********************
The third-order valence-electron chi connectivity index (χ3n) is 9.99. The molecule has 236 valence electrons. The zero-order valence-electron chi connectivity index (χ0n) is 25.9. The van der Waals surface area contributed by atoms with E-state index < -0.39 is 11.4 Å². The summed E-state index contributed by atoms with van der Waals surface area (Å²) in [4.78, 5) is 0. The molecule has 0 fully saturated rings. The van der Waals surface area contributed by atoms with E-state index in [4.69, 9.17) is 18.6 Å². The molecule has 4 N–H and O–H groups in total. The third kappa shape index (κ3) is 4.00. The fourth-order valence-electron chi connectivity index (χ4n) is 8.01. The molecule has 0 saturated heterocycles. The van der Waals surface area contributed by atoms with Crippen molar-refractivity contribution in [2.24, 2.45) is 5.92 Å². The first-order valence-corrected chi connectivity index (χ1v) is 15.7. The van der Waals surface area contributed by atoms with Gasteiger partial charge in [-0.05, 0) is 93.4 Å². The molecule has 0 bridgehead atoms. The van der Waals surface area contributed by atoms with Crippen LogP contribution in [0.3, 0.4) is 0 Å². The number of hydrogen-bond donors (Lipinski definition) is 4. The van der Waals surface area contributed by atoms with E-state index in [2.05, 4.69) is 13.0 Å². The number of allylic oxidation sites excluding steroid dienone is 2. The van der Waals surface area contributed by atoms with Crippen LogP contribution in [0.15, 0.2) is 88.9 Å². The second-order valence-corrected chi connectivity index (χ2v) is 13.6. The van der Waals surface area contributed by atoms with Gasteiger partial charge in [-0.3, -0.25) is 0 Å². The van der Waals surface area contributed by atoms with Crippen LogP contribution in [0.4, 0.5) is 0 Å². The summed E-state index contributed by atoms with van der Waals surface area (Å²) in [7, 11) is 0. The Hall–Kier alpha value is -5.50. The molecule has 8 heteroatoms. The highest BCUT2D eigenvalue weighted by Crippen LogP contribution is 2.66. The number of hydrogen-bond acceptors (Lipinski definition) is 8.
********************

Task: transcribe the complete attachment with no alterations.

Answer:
The third-order valence-electron chi connectivity index (χ3n) is 9.99. The molecule has 236 valence electrons. The zero-order valence-electron chi connectivity index (χ0n) is 25.9. The van der Waals surface area contributed by atoms with E-state index < -0.39 is 11.4 Å². The summed E-state index contributed by atoms with van der Waals surface area (Å²) in [4.78, 5) is 0. The molecule has 0 fully saturated rings. The van der Waals surface area contributed by atoms with E-state index in [4.69, 9.17) is 18.6 Å². The molecule has 4 N–H and O–H groups in total. The third kappa shape index (κ3) is 4.00. The fourth-order valence-electron chi connectivity index (χ4n) is 8.01. The molecule has 0 saturated heterocycles. The van der Waals surface area contributed by atoms with Crippen molar-refractivity contribution in [2.24, 2.45) is 5.92 Å². The first-order valence-corrected chi connectivity index (χ1v) is 15.7. The van der Waals surface area contributed by atoms with Gasteiger partial charge in [-0.05, 0) is 93.4 Å². The molecule has 0 bridgehead atoms. The van der Waals surface area contributed by atoms with Crippen LogP contribution in [0.3, 0.4) is 0 Å². The number of hydrogen-bond donors (Lipinski definition) is 4. The van der Waals surface area contributed by atoms with E-state index in [2.05, 4.69) is 13.0 Å². The number of allylic oxidation sites excluding steroid dienone is 2. The van der Waals surface area contributed by atoms with Crippen LogP contribution in [0.15, 0.2) is 88.9 Å². The second-order valence-corrected chi connectivity index (χ2v) is 13.6. The van der Waals surface area contributed by atoms with Gasteiger partial charge in [-0.3, -0.25) is 0 Å². The van der Waals surface area contributed by atoms with Crippen LogP contribution in [0.4, 0.5) is 0 Å². The summed E-state index contributed by atoms with van der Waals surface area (Å²) in [7, 11) is 0. The Hall–Kier alpha value is -5.50. The molecule has 8 heteroatoms. The highest BCUT2D eigenvalue weighted by Crippen LogP contribution is 2.66. The number of hydrogen-bond acceptors (Lipinski definition) is 8.